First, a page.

OBR set out scale of tax losses from low pay growth
Yesterday’s OBR report sets out the impacts that low wage work is having for tax revenues, suggesting that the £17bn shortfall we assessed that low earnings have created to date (as set out in IPPR analysis for the TUC last week) is likely to be even larger.
Firstly, the OBR point to various evidence on the increasing prevalence of low wage work, noting significant rises in low paying self-employment and the relative growth of jobs in low paying occupations compared to those where incomes are higher:
The number of people in self-employment has continued to rise rapidly and annual growth was 6.6% in the third quarter of the year. The limited amount of information on self-employment suggests that the growth in self-employment has been concentrated at the lower end of the income distribution, which would reduce the overall effective tax rate.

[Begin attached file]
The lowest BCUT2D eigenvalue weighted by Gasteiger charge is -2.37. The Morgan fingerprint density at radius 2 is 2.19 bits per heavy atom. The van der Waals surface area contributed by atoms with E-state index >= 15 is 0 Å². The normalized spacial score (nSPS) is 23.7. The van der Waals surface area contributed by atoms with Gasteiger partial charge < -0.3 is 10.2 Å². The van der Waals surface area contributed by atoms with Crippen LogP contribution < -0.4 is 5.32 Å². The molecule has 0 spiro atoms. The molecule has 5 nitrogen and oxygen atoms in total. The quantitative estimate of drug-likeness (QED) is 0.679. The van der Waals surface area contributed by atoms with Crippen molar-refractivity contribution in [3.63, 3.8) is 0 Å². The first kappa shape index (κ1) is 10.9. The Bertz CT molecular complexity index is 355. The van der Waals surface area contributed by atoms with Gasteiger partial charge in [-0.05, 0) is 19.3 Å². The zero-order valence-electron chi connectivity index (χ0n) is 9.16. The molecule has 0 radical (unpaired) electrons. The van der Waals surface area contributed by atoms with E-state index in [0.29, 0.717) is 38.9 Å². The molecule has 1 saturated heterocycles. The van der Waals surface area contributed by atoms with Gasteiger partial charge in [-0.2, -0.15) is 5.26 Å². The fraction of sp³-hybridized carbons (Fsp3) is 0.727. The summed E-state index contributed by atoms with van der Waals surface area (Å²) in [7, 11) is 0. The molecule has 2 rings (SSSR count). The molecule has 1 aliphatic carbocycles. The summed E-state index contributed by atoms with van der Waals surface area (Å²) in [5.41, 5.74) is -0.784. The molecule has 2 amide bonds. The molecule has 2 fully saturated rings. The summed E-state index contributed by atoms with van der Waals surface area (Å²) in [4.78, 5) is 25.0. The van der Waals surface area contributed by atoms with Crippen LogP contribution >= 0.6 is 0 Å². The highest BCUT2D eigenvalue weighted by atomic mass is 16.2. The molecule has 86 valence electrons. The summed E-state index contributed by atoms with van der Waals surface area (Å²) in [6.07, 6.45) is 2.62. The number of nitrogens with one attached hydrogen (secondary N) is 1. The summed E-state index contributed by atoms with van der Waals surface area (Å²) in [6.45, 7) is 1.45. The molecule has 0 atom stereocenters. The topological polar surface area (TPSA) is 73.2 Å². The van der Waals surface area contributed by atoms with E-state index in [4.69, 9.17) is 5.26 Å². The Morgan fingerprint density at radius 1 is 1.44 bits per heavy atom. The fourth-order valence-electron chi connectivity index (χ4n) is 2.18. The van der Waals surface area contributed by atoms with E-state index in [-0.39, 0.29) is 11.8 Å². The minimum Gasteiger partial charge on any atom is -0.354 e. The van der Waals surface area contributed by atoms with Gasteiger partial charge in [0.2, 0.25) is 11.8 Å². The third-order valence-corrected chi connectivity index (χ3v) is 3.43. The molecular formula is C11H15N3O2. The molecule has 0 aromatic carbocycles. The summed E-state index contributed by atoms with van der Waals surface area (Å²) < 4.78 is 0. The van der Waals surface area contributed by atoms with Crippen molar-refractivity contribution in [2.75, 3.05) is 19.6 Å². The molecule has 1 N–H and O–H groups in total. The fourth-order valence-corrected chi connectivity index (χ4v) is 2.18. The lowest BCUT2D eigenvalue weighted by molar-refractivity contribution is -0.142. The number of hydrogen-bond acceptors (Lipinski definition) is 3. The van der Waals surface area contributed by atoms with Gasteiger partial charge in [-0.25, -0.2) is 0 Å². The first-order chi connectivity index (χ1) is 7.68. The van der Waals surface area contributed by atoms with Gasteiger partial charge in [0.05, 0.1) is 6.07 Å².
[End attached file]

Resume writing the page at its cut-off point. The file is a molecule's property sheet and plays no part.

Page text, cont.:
Much of the growth in employee numbers between 2010 and 2014 occurred towards the lower end of the income distribution.
Add to this their stark analysis of overall real wage falls, and the picture of a low paid recovery is complete.
The OBR analysis then moves on to tax revenues, with income tax and NICs in 2014-15 expected to be substantially lower (£4.5 billion) than was even the case in the March forecast, let alone their assessment of June 2010. This shortfall extends over the OBR forecast period, reaching £15.2 billion by 2018-19, with subdued earnings presented as ‘the key driver’ for reduced PAYE and NIC receipts. The OBR assessment is that over three quarters of the shortfall (relative to March 2014) results from poor pay.